H.S. Championships: All in all, a perfect day for Pinkerton gymnastics
Pinkerton's Courtney Thompson competes in the vault during Saturday's Gymnastics Meet of Champions at Salem High School. (JOSH GIBNEY/UNION LEADER)
SALEM — For the past three years, the NHIAA gymnastics championship was a comeback event for Pinkerton of Derry standout Courtney Thompson, whose career has been full of injuries.
This time, it was a straight tour de force.
Thompson and teammate Olivia Bogaczyk each won events, and the Astros smoked the 11-team field at Salem High on Saturday, capping the school's second consecutive perfect season.
All-around champion Paige Smith of Farmington won floor (9.50), beam (9.40) and tied for first with Thompson on vault (9.35). The Astros led wire to wire, racking up 142.175 points, far ahead of Salem, Londonderry, Exeter and Keene.
In the past, Thompson endured an assortment of ankle, heel and elbow injuries and never competed at 100 percent at the state meet. Though she hoped to win all-around, she left the gym with a golden NHIAA medal and bright future ahead. Her best event?
“If you went based on scores, it would be vault, but she rocked every single event,” Pinkerton coach Chelsie Veilleux said. “She had no wobbles on beam. It was the best bar set she's had all season. Her floor was great. I don't know where she could've improved. She came in and was so mentally tough and did what she needed to do.”
Bogaczyk, who suffered from the flu last week, also went four-for-four with big performances. Bogaczyk dominated the bars, taking gold at 9.40. Freshman Brittany Capozzi and Amanda Cioli also scored throughout the day for Pinkerton.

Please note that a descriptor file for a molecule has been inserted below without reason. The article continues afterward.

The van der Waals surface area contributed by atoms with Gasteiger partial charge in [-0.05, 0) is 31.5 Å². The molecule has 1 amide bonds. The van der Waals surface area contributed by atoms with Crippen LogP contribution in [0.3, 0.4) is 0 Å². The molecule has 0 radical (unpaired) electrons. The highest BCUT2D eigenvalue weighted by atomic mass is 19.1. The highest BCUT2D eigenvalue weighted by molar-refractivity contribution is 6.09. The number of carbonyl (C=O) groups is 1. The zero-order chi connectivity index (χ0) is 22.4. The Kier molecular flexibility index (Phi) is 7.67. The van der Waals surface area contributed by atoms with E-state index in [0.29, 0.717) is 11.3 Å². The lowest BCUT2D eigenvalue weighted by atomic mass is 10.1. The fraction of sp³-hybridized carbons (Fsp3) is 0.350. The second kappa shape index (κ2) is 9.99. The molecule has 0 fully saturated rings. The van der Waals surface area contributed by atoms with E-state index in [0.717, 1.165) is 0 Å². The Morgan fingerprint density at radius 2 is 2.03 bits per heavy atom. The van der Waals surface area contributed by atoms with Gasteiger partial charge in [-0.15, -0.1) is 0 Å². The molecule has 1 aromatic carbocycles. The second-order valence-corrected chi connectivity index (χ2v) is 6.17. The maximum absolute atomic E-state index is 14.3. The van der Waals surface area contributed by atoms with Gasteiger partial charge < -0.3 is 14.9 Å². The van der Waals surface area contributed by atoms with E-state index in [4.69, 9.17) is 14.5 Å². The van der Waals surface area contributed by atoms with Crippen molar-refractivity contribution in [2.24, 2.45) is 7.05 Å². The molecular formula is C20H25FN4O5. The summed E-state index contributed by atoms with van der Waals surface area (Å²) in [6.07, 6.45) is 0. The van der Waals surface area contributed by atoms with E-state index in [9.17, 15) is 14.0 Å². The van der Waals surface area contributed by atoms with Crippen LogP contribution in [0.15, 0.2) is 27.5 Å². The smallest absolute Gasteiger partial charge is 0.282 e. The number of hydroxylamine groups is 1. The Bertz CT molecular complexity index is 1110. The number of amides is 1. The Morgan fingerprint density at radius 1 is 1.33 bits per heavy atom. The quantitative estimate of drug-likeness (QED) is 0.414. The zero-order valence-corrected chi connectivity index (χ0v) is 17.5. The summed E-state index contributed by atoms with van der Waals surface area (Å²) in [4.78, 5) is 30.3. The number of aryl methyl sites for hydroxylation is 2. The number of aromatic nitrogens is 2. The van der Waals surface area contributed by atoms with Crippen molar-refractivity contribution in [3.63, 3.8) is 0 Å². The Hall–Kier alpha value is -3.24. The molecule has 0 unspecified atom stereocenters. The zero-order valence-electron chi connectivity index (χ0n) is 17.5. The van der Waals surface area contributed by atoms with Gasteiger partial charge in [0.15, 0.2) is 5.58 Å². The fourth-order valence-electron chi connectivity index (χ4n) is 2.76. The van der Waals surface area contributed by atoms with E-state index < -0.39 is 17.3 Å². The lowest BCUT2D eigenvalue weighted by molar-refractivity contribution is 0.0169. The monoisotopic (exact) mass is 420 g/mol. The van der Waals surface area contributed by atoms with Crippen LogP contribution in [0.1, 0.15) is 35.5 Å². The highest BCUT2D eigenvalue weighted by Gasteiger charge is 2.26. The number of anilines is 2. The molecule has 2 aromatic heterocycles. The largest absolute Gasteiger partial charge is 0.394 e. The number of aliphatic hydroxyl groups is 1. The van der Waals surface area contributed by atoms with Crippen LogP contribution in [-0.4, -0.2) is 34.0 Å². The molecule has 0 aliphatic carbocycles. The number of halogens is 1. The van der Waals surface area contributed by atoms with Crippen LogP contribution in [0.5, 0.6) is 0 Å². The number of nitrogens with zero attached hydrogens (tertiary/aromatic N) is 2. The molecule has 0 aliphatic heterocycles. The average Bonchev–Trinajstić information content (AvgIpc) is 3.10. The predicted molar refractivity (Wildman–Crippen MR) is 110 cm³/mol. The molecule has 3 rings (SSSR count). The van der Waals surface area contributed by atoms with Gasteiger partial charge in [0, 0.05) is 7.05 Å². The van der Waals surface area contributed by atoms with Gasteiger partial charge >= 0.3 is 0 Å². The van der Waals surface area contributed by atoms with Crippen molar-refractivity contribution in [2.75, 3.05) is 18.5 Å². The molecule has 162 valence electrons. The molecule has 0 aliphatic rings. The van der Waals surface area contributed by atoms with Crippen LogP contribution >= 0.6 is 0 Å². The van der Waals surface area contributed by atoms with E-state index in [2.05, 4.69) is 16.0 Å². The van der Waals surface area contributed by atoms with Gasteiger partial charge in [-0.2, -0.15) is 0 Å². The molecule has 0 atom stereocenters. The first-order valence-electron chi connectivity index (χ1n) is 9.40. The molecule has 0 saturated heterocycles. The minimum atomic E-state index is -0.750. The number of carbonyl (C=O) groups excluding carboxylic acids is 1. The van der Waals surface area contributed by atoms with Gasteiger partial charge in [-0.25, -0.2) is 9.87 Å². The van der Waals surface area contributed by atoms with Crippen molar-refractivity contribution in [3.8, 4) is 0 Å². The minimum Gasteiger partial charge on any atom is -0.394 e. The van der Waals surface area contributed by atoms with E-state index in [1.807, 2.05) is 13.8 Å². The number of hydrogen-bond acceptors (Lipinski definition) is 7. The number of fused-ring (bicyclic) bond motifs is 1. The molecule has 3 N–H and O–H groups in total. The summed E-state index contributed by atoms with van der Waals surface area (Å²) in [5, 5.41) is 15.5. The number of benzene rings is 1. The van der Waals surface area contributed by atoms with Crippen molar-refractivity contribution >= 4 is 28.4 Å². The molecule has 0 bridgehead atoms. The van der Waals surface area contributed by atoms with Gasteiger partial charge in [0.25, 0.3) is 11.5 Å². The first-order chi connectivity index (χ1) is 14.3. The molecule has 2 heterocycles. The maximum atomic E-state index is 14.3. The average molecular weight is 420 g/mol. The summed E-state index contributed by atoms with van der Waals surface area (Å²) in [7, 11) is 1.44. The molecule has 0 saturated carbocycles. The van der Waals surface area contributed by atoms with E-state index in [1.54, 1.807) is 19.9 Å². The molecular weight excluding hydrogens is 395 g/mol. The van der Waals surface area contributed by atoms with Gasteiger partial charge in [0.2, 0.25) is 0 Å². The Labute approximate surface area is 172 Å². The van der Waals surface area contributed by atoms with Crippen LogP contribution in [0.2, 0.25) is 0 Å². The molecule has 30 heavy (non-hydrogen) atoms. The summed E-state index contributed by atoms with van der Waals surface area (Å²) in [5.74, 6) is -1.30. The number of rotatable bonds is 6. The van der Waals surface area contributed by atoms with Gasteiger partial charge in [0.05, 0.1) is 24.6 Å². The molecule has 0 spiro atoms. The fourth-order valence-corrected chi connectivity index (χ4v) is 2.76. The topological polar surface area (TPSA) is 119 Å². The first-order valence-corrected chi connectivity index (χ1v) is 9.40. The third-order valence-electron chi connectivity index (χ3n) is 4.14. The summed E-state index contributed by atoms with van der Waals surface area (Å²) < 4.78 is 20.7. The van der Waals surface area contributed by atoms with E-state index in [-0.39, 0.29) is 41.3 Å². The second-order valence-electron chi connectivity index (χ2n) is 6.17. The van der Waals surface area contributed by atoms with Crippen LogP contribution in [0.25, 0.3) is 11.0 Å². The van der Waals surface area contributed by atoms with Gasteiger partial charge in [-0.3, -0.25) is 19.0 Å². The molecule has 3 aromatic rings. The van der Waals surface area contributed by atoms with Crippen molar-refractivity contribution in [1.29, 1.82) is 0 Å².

In May, some of the Astros will compete at High School nationals in Fort Lauderdale, Fla., including Thompson.
“It's been tough, getting hurt and constantly watching from the side and waiting to heal, but there has always been motivation to keep going and push forward,” said Thompson, who hopes to compete at the college level.
Thompson's left ankle pretty much always hurt during competition. She came up short on a double-back flip last year and suffered a serious sprain.
“The pain is constantly there. At this point, I'm able to just deal with it. Nobody likes pain, but I can handle it,” said Thompson, who admits to sometimes pushing herself too hard. “I've had overuse injuries, a messed up elbow. I'd say it was mostly my fault for not speaking up and saying I needed to go to the doctor. ”
Thompson spent seven years training at a Boston-area club, often working out with Olympian Alicia Sacramone, who hopes to qualify for the Summer Games in London.
“She left an impact on me and how I look at things. You learn about mental toughness, dedication and what it takes,” Thompson said.
For Veilleux, the Pinkerton coach, the afternoon wasn't complete until leaving the gym with a huge diamond on her finger. Then-boyfriend Jason Burland of Hudson popped the question, speaking into a microphone and shocking gymnasts and spectators. Veilleux said yes.
The Astros cheered and cried — as champs.